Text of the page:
Differentiation can be challenging. A good way to check if your company is differentiated enough from the competition is to go to their website and ask “if I swapped out the logo with our own, do they look and sound the same as us?” If they do, your company is not differentiated enough.

To create a compelling value proposition for IoT companies, you need to focus on a list of distinctive benefits of difference to the target audience such as:

  • Your unique approach, philosophy or perspective
  • The industries you work with (agriculture, shipping, automotive)
  • The types of companies you work with (SMBs or Enterprises?)
  • The background of the founders of the company
  • The attitude/personality of the brand itself
  • The type of business or pricing model

 

2) Minimalist design

Simple website designs are scientifically proven to be better. According to a study by Google, the research suggests that a visually complex website affects the user’s perception of the website within 50 milliseconds.

In other words, visually complex websites are rated as less beautiful and less user friendly than a simple and minimalistic website.

The reason behind this is that our brain prefers to think about what is easy to think about. In this way, our brain does not have to work hard to process the information we are seeing. This is why we prefer that websites have a structure and layout that we are used to.

When planning your website, follow some conventions that gives your visitors a mental shortcut. Examples such as this is a clear most wanted next step (a call to action), establish a clear hierarchy of what information is the most important, make sure the website is readable, have a simple navigation bar, and aim for clarity everywhere.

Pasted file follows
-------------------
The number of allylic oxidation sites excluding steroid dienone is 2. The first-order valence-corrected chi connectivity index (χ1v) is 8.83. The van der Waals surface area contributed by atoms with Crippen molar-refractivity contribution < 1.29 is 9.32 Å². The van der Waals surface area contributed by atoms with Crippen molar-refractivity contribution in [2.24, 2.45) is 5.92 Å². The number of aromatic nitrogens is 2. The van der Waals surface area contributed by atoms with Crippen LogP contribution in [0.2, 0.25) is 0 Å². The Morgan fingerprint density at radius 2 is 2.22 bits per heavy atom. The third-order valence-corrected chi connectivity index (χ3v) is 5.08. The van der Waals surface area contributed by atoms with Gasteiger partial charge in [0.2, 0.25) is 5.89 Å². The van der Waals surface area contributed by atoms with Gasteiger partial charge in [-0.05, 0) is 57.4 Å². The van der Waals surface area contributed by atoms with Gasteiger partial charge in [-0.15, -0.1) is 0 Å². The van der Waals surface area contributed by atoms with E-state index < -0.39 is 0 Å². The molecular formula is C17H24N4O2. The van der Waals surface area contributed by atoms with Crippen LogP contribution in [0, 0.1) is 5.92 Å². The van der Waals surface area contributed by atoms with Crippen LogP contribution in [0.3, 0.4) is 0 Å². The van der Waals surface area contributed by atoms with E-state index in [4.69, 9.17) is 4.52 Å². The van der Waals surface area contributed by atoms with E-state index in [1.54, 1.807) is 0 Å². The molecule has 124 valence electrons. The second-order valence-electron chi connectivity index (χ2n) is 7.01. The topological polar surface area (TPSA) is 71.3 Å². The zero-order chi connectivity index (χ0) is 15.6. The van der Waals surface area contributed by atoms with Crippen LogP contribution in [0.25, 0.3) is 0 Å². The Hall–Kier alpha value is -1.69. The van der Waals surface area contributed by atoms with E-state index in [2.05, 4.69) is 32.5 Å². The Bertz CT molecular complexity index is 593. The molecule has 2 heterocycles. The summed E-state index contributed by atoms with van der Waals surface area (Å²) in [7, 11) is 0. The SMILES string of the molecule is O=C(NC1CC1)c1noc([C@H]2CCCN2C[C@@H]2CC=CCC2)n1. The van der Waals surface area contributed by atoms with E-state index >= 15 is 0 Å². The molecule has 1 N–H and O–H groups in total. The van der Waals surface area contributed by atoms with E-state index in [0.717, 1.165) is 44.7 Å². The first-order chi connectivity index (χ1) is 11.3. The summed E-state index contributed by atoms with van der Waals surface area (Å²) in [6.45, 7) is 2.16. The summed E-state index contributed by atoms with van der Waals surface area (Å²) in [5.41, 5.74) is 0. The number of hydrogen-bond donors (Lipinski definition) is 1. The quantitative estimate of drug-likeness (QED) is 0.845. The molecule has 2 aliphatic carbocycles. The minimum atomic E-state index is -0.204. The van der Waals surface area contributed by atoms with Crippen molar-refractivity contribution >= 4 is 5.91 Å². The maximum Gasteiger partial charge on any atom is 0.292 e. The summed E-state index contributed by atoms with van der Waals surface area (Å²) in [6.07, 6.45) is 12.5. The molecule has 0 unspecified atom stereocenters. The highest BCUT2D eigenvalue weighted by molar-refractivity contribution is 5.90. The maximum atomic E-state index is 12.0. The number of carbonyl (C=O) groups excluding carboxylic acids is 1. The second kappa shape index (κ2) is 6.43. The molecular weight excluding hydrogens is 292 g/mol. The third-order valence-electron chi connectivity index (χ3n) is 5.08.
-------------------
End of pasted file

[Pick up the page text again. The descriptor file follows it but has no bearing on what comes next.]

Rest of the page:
3) Process-framed case studies

“Okay, this company looks promising,” thinks the buyer when browsing your website and content, “all of this sounds very reassuring, but if we work with them and the project goes wrong we are months or years behind and have lost hundreds of thousands or millions of dollars. Why is this company right for our project?”

The best answer to this question is “because we have done this type of work before”. However, the problem is that most of your competitors can show similar work on their case studies page.

Yes, showing case studies can be highly effective in the sales process, but the prospect will also wonder how often your company produces less successful work relative to your most successful projects. When a prospect is reading your case studies, they are looking for reassurance. You can not achieve this by only talking about how you work, you need to show it.

A good case study takes your defined process that you use for all your clients and frames the case study around it. In this way, the prospect can easily see that your company is routinely able to produce the same outcome for different customers with little variability in outcomes.

 

Top sales and marketing opportunities for IoT

 

4) Insightful content